Thunderstorms with rain are very common in many parts of the world, usually during times of warm weather. Thundersnow is much more rare but does happen on occasion. For some reason, it has happened several times in several different places this winter, including New York City, Boston, and Chicago. Last night Vermont had something even weirder - Thunder-Wintry-Mix.
Ice and snow on trees atop Chipman Hill the day after the ThunderWintryMix.
Yesterday started out as a beautiful sunny day, the sort that is rare in Vermont this time of year. As the day progressed, it seemed clear that a storm was approaching, but it seemed a bit different than other winter storms we've had this year. I'm not sure how to define it except that everything seemed more 'defined' and crisp. Apparently there was quite a lot of energy in this storm. Instead of a gradual increase of snowfall, this storm came in fast. We watched Snake Mountain disappear from Bristol, followed by closer hills, and before we knew it, our short cross country ski trip was enveloped in heavy snow. Some of the snow was so heavy, it was even overloading the radar image on wunderground.com, generating red colors instead of the normal white for snow.
After the snow squall passed by, we went inside to eat dinner, only to realize later that it was raining! It was quite cold, so some of the rain was freezing on contact (freezing rain). It was disappointing that the few inches of snow we had during the squall was getting ruined, but the rain soon started to mix with sleet. Then, we saw something very unusual - a flash of lightning! A line of 'thunderstorms' was moving in, but these were no ordinary thunderstorms. When we went outside to see what was happening, we were pelted with cold freezing rain, sleet, hail, wet snow, graupel, and everything in between. Later, when the storm moved overhead, it switched to all wet snow, and twice lightning flashed very close to us, followed quickly by loud but also muffled thunder. Lightning is different in snow though, this lightning was blue and color, and at least at night, the reflection of light from snow made the closer flashes literally blinding in intensity.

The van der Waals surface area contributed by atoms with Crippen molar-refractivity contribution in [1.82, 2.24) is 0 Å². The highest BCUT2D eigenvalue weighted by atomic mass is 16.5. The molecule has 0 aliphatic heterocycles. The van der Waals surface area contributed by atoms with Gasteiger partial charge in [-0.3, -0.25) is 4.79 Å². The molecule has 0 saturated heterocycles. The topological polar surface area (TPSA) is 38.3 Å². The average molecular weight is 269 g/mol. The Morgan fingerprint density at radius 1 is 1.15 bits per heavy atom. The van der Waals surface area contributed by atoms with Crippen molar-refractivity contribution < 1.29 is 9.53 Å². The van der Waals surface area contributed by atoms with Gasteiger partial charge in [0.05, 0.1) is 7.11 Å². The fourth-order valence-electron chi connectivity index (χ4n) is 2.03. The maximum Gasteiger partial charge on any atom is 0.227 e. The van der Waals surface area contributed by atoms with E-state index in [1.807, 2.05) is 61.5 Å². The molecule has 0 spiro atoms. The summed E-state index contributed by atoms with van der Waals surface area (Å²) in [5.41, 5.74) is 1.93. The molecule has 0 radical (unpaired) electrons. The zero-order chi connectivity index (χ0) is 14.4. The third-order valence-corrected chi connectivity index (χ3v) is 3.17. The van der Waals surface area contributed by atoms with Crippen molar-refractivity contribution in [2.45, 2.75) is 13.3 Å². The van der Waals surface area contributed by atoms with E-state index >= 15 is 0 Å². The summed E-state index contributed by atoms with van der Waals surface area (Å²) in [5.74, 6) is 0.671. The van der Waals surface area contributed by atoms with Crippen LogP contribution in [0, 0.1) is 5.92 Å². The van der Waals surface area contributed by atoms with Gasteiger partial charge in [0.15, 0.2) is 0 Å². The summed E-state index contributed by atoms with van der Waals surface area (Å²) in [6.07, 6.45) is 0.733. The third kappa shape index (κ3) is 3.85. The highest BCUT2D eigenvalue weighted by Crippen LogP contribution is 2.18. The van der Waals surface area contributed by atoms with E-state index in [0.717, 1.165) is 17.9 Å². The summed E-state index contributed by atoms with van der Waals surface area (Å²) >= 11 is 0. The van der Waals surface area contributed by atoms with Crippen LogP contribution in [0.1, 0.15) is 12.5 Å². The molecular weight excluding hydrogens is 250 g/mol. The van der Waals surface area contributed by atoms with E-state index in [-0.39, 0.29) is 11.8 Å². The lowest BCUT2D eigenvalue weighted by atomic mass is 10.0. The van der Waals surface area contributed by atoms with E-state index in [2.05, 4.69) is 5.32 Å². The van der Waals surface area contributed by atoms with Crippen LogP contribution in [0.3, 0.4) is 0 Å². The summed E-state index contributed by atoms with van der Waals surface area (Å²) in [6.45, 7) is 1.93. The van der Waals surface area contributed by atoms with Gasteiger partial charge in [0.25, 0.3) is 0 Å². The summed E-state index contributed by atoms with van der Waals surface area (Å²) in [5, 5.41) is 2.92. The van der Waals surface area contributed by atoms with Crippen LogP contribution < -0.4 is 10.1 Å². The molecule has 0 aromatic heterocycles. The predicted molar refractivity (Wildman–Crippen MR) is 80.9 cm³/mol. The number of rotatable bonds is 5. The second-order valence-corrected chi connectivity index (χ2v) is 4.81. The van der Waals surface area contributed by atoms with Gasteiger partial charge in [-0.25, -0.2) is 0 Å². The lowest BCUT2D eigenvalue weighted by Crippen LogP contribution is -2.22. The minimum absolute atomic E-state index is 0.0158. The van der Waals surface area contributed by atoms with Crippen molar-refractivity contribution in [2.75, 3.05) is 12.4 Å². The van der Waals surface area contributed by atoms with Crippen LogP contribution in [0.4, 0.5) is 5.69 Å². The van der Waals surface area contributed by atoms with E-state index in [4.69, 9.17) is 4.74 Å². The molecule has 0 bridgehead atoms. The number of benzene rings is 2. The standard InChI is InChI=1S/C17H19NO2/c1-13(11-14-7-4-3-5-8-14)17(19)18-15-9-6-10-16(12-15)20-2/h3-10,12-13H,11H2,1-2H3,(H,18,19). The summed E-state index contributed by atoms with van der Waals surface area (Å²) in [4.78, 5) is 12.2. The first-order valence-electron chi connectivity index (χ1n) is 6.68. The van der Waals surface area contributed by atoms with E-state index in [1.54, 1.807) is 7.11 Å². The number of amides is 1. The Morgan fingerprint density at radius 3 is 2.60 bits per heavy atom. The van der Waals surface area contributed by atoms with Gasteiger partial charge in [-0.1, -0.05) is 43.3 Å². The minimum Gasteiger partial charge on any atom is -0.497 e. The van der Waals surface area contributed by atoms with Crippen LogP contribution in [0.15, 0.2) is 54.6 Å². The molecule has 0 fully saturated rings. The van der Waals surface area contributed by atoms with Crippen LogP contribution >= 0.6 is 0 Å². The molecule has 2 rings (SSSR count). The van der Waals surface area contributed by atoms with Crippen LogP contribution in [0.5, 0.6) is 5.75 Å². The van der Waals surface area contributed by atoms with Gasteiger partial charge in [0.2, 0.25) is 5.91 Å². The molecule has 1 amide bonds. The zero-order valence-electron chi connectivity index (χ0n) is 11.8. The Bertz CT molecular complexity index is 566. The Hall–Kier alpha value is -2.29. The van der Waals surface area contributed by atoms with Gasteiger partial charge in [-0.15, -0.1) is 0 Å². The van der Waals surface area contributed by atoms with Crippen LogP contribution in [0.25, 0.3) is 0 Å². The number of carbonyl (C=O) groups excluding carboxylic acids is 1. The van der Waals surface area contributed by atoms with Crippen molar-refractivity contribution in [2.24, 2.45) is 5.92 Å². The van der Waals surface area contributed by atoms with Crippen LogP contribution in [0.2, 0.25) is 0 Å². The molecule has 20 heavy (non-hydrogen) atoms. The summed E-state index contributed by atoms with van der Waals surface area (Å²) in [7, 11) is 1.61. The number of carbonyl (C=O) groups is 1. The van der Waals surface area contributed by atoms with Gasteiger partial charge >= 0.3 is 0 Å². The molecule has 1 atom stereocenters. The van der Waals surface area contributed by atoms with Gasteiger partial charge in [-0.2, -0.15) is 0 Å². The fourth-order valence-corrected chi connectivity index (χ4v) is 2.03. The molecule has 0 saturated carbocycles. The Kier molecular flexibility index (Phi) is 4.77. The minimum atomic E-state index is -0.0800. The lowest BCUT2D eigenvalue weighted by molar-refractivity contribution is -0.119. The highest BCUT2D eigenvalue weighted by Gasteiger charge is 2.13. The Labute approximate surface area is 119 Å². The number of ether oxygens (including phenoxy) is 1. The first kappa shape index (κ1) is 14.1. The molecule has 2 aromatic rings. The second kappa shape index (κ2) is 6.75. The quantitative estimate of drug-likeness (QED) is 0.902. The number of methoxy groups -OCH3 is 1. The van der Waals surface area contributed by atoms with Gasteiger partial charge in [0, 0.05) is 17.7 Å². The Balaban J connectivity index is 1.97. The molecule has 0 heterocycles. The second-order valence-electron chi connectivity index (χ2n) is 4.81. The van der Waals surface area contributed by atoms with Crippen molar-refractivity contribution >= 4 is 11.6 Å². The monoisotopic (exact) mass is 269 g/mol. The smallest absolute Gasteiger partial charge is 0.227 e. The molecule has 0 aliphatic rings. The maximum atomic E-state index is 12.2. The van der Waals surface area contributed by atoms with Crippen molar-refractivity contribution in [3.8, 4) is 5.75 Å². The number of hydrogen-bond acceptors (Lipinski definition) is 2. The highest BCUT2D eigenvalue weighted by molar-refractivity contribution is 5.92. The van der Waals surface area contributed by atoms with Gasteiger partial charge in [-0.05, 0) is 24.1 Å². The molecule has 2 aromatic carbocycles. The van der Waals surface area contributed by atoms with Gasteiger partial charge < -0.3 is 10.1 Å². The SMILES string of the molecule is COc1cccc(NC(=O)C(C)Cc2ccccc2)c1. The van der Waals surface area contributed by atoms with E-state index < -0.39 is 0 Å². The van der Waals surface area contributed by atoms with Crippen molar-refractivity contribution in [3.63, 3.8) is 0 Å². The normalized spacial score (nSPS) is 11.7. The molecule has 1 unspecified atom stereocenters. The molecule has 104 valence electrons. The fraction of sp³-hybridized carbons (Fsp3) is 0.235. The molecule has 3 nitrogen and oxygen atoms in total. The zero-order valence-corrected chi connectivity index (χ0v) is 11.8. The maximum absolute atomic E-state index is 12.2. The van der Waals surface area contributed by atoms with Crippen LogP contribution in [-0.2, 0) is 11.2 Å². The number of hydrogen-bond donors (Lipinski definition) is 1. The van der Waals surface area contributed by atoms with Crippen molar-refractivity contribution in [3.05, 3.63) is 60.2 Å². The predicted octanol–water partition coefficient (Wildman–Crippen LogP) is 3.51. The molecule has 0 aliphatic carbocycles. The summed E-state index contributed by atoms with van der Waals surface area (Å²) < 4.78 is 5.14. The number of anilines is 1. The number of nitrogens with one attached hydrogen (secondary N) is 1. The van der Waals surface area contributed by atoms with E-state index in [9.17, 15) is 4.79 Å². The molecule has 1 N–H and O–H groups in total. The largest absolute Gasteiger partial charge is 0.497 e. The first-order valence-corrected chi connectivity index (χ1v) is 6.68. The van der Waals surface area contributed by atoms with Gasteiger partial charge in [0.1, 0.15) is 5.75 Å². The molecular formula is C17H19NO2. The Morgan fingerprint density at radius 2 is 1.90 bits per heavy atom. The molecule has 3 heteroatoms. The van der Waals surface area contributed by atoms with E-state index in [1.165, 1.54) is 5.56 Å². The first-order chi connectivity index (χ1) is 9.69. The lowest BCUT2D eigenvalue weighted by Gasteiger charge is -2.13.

Throughout the storm we experienced snow of every intensity and texture, drizzle, rain, freezing rain, sleet, hail (which is larger than sleet and usually only forms in thunderstorms), graupel, thunder, and lightning. Burlington airport also reported freezing fog! This was definitely the most diverse set of weather I have ever experienced in a half hour period. Oddly though, there was no wind to speak of, unlike most thunderstorms. The next morning some of the trees had a light layer of ice from the freezing rain and sleet, and every branch was caked with sticky snow. The downside: this snow is not fun to shovel or scrape off of cars! I also wasn't able to get any pictures of this weather event, though I was able to take some nice pictures of the forest after the ice and wet snow.
There's more snow on the way this week, but probably nothing like the weekend's crazy weather. I'll be posting some more icicle pictures too.
For more on thundersnow in Vermont, see Matt Sutkoski's Weather Rapport blog.